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rooster77

I have aquestion about ww2 Variable Density Goggles.. Please help.

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Greetings all.

In pouring over the many pairs of variable density goggles on I PAY, I have noticed

that there are a ton of examples that have the adjustment knob in fron and the flip up braket to hold the red lenses...

Then they are just a few that do not have the flip up bracket and they just have the knob in front to darken the view...

And then scarcer still.... in fact there were only2 that had no flip up bracket and no knob but instead had a horizontal lever at the top front that slides over and darkens or lightens the view. One is for sale from protugal

 

Here is the link

 

https://www.ebay.com/itm/PROTOTYPE-AO-1943-VARIABLE-AXIS-WW2-Goggles-Vintage-Pilot-Aviation-PROJECT-S-459/222286868188?hash=item33c1546edc:g:0JwAAOSwLnBX6-pN

$390.00 !

 

Do you think what the seller says is true? Rare Prototypes???

 

Well they are rare I'l atest to that but Prototypes???

 

Here is the normal pair most of us are familiar with.....

post-181333-0-78525700-1558761119_thumb.jpg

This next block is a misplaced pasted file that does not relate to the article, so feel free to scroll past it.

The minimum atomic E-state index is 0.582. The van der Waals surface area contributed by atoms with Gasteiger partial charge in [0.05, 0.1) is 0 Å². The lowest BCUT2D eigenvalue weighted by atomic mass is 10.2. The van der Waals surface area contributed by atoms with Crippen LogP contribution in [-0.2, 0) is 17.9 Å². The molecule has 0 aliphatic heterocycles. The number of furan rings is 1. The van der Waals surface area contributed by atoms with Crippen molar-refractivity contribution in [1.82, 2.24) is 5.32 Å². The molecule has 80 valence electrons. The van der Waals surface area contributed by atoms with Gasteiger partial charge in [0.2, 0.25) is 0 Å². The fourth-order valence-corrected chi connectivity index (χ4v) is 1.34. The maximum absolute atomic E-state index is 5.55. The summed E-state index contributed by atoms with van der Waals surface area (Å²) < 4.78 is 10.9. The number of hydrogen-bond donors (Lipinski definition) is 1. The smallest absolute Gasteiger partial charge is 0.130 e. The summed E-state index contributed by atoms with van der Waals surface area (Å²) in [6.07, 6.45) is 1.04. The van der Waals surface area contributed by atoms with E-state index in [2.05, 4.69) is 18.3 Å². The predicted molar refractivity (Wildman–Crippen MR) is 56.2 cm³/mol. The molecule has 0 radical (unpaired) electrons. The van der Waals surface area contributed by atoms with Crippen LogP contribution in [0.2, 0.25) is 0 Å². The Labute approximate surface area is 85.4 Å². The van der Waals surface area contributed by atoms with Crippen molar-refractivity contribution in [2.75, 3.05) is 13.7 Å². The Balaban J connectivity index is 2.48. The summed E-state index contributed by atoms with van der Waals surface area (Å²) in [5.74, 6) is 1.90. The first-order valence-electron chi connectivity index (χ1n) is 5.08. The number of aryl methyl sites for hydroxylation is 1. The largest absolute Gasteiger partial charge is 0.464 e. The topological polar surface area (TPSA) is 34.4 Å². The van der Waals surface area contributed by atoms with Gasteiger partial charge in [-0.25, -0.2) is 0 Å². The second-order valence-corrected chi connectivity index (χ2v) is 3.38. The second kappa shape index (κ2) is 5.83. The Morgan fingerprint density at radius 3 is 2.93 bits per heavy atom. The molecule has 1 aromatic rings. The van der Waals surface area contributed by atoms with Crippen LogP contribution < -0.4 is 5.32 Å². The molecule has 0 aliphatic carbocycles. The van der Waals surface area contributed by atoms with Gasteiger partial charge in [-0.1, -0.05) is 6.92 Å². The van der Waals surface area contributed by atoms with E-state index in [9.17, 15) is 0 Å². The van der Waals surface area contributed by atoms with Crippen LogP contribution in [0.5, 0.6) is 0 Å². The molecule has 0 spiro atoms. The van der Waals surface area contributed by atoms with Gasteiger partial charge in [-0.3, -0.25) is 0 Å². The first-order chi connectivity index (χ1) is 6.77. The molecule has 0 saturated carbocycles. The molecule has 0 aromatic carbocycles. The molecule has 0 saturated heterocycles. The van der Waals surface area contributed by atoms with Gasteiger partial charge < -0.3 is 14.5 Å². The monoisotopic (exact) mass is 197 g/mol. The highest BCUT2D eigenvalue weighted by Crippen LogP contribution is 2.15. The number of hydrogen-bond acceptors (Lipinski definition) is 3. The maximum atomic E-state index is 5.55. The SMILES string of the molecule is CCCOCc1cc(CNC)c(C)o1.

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Then there are this type with just the knob... There are several of these... Same green box that they all seem to come in.

post-181333-0-31263000-1558761413.jpg

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If anyone has a spare red lense i would be interested in purchasing it. Thanks Dwayne


Dwayne

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.... But...................... here is what looks to be a twin to the rare prototype in the only Blue box Ive seen to hold a pair of variable density goggles.

And for a whole lot less than the rare one from portugal. These are a barn find from California and even after I explained their potential rarity.. to the seller

who told me they were worth way more than they were asking for the opening bid,,, the seller sold them to me for a song.

they didnt seem to be impressed... some folks just do not care about these things.

So what do you think?

Rare bird? Is the one from Portugal worth that much when obviously they made it into production? I think any ways?

Opinions if you lke please.

 

Thank you!

post-181333-0-28091500-1558761958_thumb.jpg

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What I am asking is that a contrived protoype tag and box? And Im sure not going to

purchase the pair for 390 but I was wondering if anyone can tell f its really a prototype?

Seeing as how there was only one pair for sale other than the prototype. So its safe to assume this is a rare type.

Im thinking.

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Have a great holiday everyone although I cannot bring myself to say happy holiday this weekend

like its any other because it sure is not. Its too solemn.

God bless all of our countrymen and Women who gave their lives for us.

You cant give anymore than that.

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https://www.pilotsmanyourplanes.com/Page_78.html

 

This link will tell you everything.

 

Cheers,

Jerry

 

Holy Cow!!! Thank you Jerry!